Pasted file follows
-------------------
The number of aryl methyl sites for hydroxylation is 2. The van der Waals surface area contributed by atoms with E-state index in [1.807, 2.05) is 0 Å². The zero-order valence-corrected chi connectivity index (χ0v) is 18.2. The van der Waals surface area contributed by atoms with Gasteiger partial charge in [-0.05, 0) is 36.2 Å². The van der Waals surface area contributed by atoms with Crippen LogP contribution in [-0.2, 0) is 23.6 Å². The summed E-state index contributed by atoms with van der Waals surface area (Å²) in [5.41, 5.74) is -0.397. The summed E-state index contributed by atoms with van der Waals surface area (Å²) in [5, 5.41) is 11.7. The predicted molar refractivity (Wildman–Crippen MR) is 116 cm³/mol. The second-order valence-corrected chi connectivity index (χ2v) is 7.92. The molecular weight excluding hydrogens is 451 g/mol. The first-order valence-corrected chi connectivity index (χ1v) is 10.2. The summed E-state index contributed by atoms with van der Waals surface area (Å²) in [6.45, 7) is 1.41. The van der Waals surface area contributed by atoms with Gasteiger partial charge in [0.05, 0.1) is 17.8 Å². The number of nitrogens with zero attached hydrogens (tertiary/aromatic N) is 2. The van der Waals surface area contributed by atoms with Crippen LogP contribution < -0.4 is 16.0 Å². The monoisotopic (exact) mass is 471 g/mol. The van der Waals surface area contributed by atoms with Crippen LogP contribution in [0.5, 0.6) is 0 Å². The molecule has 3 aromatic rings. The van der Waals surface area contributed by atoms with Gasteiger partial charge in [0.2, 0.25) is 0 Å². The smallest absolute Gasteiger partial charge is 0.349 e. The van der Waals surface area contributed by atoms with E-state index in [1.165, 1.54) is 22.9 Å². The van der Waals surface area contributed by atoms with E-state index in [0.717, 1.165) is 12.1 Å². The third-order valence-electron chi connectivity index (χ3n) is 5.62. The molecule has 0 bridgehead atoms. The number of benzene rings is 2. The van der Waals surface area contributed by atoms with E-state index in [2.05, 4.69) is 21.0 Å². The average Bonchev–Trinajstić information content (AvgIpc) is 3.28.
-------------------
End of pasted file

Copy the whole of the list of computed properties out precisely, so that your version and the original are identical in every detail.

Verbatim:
The number of aryl methyl sites for hydroxylation is 2. The van der Waals surface area contributed by atoms with E-state index in [1.807, 2.05) is 0 Å². The zero-order valence-corrected chi connectivity index (χ0v) is 18.2. The van der Waals surface area contributed by atoms with Gasteiger partial charge in [-0.05, 0) is 36.2 Å². The van der Waals surface area contributed by atoms with Crippen LogP contribution in [-0.2, 0) is 23.6 Å². The summed E-state index contributed by atoms with van der Waals surface area (Å²) in [5.41, 5.74) is -0.397. The summed E-state index contributed by atoms with van der Waals surface area (Å²) in [5, 5.41) is 11.7. The predicted molar refractivity (Wildman–Crippen MR) is 116 cm³/mol. The second-order valence-corrected chi connectivity index (χ2v) is 7.92. The molecular weight excluding hydrogens is 451 g/mol. The first-order valence-corrected chi connectivity index (χ1v) is 10.2. The summed E-state index contributed by atoms with van der Waals surface area (Å²) in [6.45, 7) is 1.41. The van der Waals surface area contributed by atoms with Gasteiger partial charge in [0.05, 0.1) is 17.8 Å². The number of nitrogens with zero attached hydrogens (tertiary/aromatic N) is 2. The van der Waals surface area contributed by atoms with Crippen LogP contribution < -0.4 is 16.0 Å². The monoisotopic (exact) mass is 471 g/mol. The van der Waals surface area contributed by atoms with Crippen LogP contribution in [0.5, 0.6) is 0 Å². The molecule has 3 aromatic rings. The van der Waals surface area contributed by atoms with Gasteiger partial charge in [0.2, 0.25) is 0 Å². The smallest absolute Gasteiger partial charge is 0.349 e. The van der Waals surface area contributed by atoms with E-state index in [1.165, 1.54) is 22.9 Å². The van der Waals surface area contributed by atoms with E-state index in [0.717, 1.165) is 12.1 Å². The third-order valence-electron chi connectivity index (χ3n) is 5.62. The molecule has 0 bridgehead atoms. The number of benzene rings is 2. The van der Waals surface area contributed by atoms with E-state index in [2.05, 4.69) is 21.0 Å². The average Bonchev–Trinajstić information content (AvgIpc) is 3.28.